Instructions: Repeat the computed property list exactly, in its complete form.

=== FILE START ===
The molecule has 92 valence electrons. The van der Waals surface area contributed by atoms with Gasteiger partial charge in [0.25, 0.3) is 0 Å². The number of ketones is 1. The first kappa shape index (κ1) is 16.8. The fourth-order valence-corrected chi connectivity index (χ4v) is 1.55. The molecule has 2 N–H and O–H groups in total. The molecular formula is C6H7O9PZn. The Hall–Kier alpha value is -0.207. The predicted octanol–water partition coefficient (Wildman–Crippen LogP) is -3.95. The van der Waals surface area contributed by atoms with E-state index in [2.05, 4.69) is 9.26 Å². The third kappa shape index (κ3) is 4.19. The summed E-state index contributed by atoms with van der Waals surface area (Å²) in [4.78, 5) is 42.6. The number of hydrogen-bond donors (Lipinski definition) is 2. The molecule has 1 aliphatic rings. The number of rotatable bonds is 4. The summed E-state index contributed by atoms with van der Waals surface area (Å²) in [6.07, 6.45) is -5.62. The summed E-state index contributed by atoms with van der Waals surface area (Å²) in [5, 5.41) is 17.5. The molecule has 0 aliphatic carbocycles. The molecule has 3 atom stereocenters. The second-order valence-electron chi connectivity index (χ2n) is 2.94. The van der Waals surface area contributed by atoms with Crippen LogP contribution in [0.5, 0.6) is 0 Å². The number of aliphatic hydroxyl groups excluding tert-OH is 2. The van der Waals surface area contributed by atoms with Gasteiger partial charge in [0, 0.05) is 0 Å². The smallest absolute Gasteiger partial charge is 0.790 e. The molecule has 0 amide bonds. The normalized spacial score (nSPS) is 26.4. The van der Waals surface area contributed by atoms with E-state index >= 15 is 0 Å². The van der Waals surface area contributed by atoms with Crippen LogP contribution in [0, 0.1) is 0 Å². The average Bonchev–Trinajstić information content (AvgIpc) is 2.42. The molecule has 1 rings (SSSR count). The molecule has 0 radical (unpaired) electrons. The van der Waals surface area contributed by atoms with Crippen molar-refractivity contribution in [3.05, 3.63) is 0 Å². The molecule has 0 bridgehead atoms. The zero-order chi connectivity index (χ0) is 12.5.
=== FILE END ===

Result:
The molecule has 92 valence electrons. The van der Waals surface area contributed by atoms with Gasteiger partial charge in [0.25, 0.3) is 0 Å². The number of ketones is 1. The first kappa shape index (κ1) is 16.8. The fourth-order valence-corrected chi connectivity index (χ4v) is 1.55. The molecule has 2 N–H and O–H groups in total. The molecular formula is C6H7O9PZn. The Hall–Kier alpha value is -0.207. The predicted octanol–water partition coefficient (Wildman–Crippen LogP) is -3.95. The van der Waals surface area contributed by atoms with E-state index in [2.05, 4.69) is 9.26 Å². The third kappa shape index (κ3) is 4.19. The summed E-state index contributed by atoms with van der Waals surface area (Å²) in [4.78, 5) is 42.6. The number of hydrogen-bond donors (Lipinski definition) is 2. The molecule has 1 aliphatic rings. The number of rotatable bonds is 4. The summed E-state index contributed by atoms with van der Waals surface area (Å²) in [6.07, 6.45) is -5.62. The summed E-state index contributed by atoms with van der Waals surface area (Å²) in [5, 5.41) is 17.5. The molecule has 0 aliphatic carbocycles. The molecule has 3 atom stereocenters. The second-order valence-electron chi connectivity index (χ2n) is 2.94. The van der Waals surface area contributed by atoms with Crippen LogP contribution in [0.5, 0.6) is 0 Å². The number of aliphatic hydroxyl groups excluding tert-OH is 2. The van der Waals surface area contributed by atoms with Gasteiger partial charge in [0, 0.05) is 0 Å². The smallest absolute Gasteiger partial charge is 0.790 e. The molecule has 0 amide bonds. The normalized spacial score (nSPS) is 26.4. The van der Waals surface area contributed by atoms with E-state index >= 15 is 0 Å². The van der Waals surface area contributed by atoms with Crippen LogP contribution in [0, 0.1) is 0 Å². The average Bonchev–Trinajstić information content (AvgIpc) is 2.42. The molecule has 1 rings (SSSR count). The molecule has 0 radical (unpaired) electrons. The van der Waals surface area contributed by atoms with Crippen molar-refractivity contribution in [3.05, 3.63) is 0 Å². The molecule has 0 bridgehead atoms. The zero-order chi connectivity index (χ0) is 12.5.